Healthy populations are productive populations
Economic growth is dependant on a fully functioning workforce, a difficult task in places where pollution is causing morbidity and disability. Additionally, a clean environment and predictable, fair regulation are factors that attract industry and growth.

Key Elements of the Global Pollution Remediation Fund
The purpose of the Global Pollution Remediation Fund is to support the remediation of highly polluted sites in the developing world.

Operating Protocols
The Fund will be overseen by three distinct groups: a Steering Committee will represent donors, and coordinate a small Secretariat, responsible for administering project work and for the day to day running of the Fund. A Technical Advisory Board (TAB) will provide technical coordination for project review and implementation.

The costs of administration will be kept to a minimum, with current experience showing that less than five percent of projects costs being sufficient.

The purpose of these protocols is to evaluate potential sites for program implementation against the principles indicated above. Even if an evaluated site is not chosen for program implementation, the information discovery process has value in its own right, and will be useful in other international programs.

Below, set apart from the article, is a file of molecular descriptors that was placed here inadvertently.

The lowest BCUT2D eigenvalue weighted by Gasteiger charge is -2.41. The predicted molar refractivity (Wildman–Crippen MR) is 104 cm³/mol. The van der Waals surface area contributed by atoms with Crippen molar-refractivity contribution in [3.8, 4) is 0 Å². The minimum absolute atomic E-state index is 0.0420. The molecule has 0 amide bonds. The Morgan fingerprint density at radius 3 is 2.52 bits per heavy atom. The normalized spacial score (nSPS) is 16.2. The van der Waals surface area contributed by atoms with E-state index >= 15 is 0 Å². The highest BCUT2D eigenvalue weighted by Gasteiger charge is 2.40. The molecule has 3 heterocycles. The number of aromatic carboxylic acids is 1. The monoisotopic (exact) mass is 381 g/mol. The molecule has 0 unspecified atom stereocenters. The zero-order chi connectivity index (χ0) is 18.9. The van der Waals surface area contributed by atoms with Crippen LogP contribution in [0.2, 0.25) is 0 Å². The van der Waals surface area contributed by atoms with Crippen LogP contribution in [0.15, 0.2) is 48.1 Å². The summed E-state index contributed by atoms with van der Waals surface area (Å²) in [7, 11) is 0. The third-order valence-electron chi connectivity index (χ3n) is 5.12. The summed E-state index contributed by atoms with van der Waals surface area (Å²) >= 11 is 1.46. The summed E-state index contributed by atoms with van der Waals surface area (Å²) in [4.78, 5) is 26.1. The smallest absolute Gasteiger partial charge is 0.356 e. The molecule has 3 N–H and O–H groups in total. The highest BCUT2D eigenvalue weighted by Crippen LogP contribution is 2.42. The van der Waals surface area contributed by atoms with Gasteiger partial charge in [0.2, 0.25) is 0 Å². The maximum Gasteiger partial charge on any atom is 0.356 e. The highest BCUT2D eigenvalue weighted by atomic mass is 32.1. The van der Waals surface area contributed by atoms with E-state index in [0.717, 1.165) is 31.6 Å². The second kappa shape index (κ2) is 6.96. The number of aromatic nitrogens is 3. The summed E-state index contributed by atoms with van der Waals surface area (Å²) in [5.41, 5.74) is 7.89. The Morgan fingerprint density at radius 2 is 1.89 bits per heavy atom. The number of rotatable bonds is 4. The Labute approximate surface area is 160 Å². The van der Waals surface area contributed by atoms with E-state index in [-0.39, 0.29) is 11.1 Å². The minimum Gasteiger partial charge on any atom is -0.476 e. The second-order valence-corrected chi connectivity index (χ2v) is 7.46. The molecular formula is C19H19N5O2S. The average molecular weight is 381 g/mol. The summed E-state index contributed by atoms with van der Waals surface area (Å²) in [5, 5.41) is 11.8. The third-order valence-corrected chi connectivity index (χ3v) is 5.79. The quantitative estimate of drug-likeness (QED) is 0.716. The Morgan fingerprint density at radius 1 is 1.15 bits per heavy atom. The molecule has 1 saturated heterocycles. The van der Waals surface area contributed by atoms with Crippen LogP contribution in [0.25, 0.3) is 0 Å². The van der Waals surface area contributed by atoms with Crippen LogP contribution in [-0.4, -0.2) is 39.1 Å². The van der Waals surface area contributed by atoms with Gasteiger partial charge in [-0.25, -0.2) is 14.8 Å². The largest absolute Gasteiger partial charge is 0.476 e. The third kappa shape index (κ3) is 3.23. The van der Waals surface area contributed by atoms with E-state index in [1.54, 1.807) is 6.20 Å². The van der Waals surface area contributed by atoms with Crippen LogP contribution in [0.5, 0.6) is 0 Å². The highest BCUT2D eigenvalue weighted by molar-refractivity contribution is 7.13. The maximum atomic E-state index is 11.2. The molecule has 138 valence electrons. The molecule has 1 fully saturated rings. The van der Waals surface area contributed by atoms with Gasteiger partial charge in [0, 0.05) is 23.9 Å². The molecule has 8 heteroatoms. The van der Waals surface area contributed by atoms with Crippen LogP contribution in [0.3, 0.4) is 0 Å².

Site Nomination and Desk Review Protocol
  • Nominations from all directions to Secretariat
  • Secretariat project review and dossier preparation - via internet and literature search
  • Technical Advisory Board (TAB) review and recommendation - on a rolling basis
  • Defined criteria from TAB for project to move to further review
  • Generate site nomination report and disseminate

Initial Site Assessment Protocol
  • Site visit by trained personnel - one or two days - rapid risk assessment
  • Meetings with all stakeholders - government, non-government, health, industry
  • Local reports and documentation collection and review
  • Legal and institutional assessment to determine if there is a responsible party that can be held accountable under local laws.
  • Assessment of legal responsibilities of national laws and regulations to determine an appropriate regulatory response in addition to an analysis on whether to pursue these exclusively, or in parallel with a clean-up.
  • Samples and testing sufficient to document health impact or otherwise
  • Identification of local champion and potential stakeholder group
  • Estimate engineering costs
  • Report back to Secretariat and TAB
  • Defined criteria established for project to progress to implementation
  • Generate initial site assessment report and disseminate

Project Design and Implementation Protocol
  • Local champion is the key implementation driver